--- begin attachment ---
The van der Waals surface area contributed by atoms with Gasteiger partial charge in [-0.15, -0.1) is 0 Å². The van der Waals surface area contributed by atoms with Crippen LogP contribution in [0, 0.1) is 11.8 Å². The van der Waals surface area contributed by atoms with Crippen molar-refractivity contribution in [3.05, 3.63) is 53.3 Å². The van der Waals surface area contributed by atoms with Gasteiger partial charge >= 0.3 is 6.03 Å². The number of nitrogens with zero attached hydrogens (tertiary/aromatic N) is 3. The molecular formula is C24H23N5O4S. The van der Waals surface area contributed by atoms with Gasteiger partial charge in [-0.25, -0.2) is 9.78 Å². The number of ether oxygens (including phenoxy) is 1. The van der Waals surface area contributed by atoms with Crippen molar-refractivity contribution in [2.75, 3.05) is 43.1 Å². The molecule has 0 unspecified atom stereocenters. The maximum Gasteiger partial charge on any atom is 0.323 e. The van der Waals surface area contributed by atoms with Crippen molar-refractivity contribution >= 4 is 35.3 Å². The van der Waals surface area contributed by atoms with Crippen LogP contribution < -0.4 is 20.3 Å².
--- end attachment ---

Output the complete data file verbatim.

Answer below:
The van der Waals surface area contributed by atoms with Gasteiger partial charge in [-0.15, -0.1) is 0 Å². The van der Waals surface area contributed by atoms with Crippen LogP contribution in [0, 0.1) is 11.8 Å². The van der Waals surface area contributed by atoms with Crippen molar-refractivity contribution in [3.05, 3.63) is 53.3 Å². The van der Waals surface area contributed by atoms with Gasteiger partial charge >= 0.3 is 6.03 Å². The number of nitrogens with zero attached hydrogens (tertiary/aromatic N) is 3. The molecular formula is C24H23N5O4S. The van der Waals surface area contributed by atoms with Gasteiger partial charge in [-0.25, -0.2) is 9.78 Å². The number of ether oxygens (including phenoxy) is 1. The van der Waals surface area contributed by atoms with Crippen molar-refractivity contribution in [2.75, 3.05) is 43.1 Å². The molecule has 0 unspecified atom stereocenters. The maximum Gasteiger partial charge on any atom is 0.323 e. The van der Waals surface area contributed by atoms with Crippen molar-refractivity contribution >= 4 is 35.3 Å². The van der Waals surface area contributed by atoms with Crippen LogP contribution < -0.4 is 20.3 Å².